Crime, Anti-Social Behaviour and Policing Bill- ASBOs
I delivered this speech in the House of Commons on Monday 14th October 2013, the hansard can be found here
Let me start by paying tribute to my hon. Friend the Member for Ashfield (Gloria De Piero) for the way in which she ably steered this Bill through Committee on behalf of the Opposition and for her work more generally as part of our shadow Home Office team before her well-deserved promotion last week. I also welcome the Minister to his new role and, along with my colleagues, I look forward to debating these important issues with him.
Antisocial behaviour orders have been the cornerstone of the fight against antisocial behaviour since Labour came to power in 1997. In that year, the previous Tory Government had failed to address a problem that blighted communities up and down the country, from suburban lanes to inner-city estates, for which people were long overdue a Government response.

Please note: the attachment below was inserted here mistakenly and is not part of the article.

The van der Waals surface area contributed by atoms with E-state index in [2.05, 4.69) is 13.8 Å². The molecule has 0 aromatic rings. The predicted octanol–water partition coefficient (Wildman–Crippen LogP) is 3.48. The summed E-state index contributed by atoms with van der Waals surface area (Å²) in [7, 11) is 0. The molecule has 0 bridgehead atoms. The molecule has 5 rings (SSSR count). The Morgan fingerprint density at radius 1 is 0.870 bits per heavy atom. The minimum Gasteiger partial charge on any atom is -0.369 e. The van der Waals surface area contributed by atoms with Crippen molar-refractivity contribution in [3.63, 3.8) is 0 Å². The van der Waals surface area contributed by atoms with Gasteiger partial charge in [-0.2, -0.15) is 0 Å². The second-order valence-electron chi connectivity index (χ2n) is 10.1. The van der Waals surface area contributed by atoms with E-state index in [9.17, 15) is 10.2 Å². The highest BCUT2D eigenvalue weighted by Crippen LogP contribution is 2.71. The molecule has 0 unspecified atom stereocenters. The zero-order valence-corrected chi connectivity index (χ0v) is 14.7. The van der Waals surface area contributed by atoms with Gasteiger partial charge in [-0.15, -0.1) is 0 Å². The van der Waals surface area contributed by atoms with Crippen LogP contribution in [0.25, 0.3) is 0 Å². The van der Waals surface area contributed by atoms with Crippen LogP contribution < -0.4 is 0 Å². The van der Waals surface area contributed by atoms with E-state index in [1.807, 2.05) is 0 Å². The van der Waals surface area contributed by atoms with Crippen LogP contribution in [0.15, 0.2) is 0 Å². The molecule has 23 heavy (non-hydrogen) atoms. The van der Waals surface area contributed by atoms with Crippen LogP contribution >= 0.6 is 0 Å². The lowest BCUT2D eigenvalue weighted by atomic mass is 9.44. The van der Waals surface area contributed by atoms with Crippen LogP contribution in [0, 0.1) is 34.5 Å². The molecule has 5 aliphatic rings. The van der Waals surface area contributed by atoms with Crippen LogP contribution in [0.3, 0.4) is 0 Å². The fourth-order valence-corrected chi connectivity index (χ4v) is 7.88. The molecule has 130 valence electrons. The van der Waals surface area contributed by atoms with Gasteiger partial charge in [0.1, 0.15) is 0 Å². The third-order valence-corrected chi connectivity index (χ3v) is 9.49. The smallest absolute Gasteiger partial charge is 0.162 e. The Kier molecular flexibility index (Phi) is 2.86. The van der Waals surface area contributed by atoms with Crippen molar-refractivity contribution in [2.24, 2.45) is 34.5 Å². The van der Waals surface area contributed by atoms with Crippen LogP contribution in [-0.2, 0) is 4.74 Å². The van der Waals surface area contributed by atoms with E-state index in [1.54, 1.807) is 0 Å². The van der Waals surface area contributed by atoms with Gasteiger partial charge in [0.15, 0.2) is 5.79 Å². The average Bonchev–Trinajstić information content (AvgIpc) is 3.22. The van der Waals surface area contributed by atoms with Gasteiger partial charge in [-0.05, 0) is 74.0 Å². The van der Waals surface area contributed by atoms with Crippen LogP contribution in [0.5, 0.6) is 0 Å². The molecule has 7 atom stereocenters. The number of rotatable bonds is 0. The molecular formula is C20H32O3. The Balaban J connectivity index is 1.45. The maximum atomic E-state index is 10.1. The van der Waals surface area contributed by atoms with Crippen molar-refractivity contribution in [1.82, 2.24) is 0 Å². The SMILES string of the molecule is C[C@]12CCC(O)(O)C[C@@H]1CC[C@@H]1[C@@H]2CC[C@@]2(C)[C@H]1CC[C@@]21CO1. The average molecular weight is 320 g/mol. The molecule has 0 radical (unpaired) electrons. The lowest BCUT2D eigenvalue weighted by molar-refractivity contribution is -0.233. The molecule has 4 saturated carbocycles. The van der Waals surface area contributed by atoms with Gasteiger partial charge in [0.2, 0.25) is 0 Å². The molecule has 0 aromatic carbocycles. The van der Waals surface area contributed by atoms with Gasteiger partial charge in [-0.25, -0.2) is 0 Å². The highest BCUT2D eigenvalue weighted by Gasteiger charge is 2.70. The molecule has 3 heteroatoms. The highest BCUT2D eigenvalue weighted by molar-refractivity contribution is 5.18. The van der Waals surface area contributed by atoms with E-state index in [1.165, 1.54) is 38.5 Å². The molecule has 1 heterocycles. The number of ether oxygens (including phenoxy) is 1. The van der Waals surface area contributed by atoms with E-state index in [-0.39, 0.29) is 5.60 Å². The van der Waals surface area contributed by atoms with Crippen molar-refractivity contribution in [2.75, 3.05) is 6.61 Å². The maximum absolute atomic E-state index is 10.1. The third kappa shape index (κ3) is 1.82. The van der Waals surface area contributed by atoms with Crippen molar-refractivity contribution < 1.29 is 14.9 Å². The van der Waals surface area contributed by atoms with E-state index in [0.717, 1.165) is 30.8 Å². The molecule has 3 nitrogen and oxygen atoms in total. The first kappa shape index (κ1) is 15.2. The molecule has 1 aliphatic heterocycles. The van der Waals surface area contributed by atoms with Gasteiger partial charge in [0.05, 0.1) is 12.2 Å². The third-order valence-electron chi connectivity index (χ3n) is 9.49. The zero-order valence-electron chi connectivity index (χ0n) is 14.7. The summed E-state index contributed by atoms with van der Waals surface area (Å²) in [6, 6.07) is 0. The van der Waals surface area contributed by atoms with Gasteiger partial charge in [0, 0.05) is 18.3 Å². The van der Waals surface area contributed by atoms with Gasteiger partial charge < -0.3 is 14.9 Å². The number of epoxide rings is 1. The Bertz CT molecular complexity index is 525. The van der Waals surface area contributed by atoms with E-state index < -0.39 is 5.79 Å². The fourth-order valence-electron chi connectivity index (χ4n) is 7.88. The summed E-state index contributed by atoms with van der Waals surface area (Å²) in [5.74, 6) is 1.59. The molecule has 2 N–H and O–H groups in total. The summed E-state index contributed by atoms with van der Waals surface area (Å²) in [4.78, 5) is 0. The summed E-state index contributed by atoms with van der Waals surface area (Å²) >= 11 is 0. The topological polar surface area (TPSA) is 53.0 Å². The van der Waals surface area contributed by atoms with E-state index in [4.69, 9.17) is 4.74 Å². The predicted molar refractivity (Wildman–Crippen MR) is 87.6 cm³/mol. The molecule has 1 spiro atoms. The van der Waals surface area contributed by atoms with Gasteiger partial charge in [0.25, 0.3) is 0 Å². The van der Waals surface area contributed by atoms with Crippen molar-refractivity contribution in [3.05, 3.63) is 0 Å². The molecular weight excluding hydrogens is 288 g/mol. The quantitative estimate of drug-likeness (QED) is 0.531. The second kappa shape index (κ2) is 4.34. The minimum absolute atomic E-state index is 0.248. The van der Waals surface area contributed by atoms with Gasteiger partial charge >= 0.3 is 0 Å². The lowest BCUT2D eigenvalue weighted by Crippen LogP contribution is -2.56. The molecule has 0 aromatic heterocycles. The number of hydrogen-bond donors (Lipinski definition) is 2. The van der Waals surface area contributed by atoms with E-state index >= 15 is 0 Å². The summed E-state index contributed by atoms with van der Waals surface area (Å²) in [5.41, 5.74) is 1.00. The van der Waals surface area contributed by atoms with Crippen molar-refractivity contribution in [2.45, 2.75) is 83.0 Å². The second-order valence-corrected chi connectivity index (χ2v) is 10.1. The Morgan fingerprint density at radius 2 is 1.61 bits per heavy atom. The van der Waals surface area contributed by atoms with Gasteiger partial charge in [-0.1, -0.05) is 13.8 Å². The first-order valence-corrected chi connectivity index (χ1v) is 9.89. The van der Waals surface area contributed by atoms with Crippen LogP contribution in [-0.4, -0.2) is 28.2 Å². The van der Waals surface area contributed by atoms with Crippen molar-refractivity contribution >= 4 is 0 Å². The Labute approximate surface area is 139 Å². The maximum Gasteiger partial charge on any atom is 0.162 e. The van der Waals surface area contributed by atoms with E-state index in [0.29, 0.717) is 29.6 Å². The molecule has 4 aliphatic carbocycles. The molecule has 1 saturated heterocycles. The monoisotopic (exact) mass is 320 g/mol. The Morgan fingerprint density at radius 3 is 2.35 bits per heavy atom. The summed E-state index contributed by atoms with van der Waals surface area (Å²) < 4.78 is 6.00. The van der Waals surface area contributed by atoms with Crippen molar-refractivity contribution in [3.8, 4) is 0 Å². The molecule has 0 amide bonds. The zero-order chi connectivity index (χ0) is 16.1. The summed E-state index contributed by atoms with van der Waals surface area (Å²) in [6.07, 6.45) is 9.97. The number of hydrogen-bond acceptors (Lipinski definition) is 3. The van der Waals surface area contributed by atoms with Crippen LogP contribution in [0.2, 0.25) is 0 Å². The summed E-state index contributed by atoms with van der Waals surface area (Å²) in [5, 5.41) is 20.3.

ASBOs are a tough, fair and proportionate last response to persistent perpetrators of antisocial behaviour. They require a criminal burden of proof to be brought in, they are a last resort where other interventions have failed and they work because they are backed by the threat of criminal sanction. In seeking to repeal the legislation that brought in ASBOs, the Government are taking a retrograde and misguided step that will not be welcomed by the communities that live in fear of antisocial behaviour and that have come to know that the police have the power to take tough action backed by criminal sanctions if necessary.